Europe fights back against Airbnb's Rental Market Monopolisation

15 Jun 2018
Published in Property
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As Airbnb's grasp on the rental market in Europe's largest cities grows ever tighter, governments are fighting back to stop the rental market spiralling out of control.

By Blair Collins

 

It is impossible to dismiss the benefits to tourism and certain aspects of the wider economy thanks to the increase and reach of Airbnb, who are able to offer – in most cases- reasonable accommodation at more affordable prices. It has also allowed those with extra space in their house to earn an extra income while extending their hospitality to those in need. With each of these positives, there is a parallel negative. Where are costs cut? How is it regulated? What would happen if a serious incident occurred? What impact does converting private rental domiciles into short-term lets have beyond the tourism industry?

An article from an American satire publication, perfectly summarised how Airbnb has modified the hotel and rental business with its outline of the approach Airbnb has had to its position in the global market. “Airbnb is both a hotel business and a real estate empire. The competition has to be one or the other because of regulations. Two: by claiming to be a magical, sharesy unicorn, instead of a hotel or a landlord, Airbnb ducks the hotel and housing taxes, safety requirements and accountability”. It is this threading of two lines that has put Airbnb under the scrutiny of governments and local communities, such as AirbnbWATCH, a project to highlight those abusing Airbnb to run ‘illegal hotels’ in residential properties around the world.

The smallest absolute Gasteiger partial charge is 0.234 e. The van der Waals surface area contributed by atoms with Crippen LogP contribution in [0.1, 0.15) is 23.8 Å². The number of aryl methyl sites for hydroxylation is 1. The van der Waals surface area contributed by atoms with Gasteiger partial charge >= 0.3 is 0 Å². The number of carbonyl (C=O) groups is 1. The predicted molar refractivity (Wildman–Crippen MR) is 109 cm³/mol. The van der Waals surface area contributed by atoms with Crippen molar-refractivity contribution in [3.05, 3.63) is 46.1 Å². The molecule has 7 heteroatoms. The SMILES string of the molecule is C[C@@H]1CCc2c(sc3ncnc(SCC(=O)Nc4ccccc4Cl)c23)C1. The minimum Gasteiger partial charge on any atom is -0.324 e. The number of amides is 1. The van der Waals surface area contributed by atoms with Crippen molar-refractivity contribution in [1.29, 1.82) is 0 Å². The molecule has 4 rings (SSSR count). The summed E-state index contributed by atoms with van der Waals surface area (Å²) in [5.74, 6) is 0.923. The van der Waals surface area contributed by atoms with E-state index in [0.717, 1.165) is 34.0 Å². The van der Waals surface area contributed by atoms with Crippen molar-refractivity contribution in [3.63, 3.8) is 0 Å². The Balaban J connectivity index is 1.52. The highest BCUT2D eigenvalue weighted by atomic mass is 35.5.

This issue has risen to prominence in cities across the world and particularly in London, San Francisco and New York, where extortionate pricing that far outweighs the average earning potential has created housing crises. It would be unfair to apportion all the blame on Airbnb and similar outlets, however it would not be misleading to highlight the negative impact they have on this issue.

In London, 41% of all Airbnb listings are owned by hosts that have another rental listing in addition to their original. These would go to show that, on the contrary to Airbnb’s initial usage and main positive point, of creating an extra income for hosts while away or with an extra spare room.  These properties being rented fulltime are potential private rental homes that have been removed from the market and left an already failing market even harder to crack for Londoners.  It may seem like an over-reaction however in June 2016, a New York study concluded that yes, even a small number of homes either taken off the market or used in this way alters the market rate in a so-called ‘hot’ borough. The ‘micro-entrepreneur’ nature that these Airbnb owners take is seen at its extreme in Vancouver, where 1,215 of its 3,473 Airbnb rentals are controlled by 381 hosts.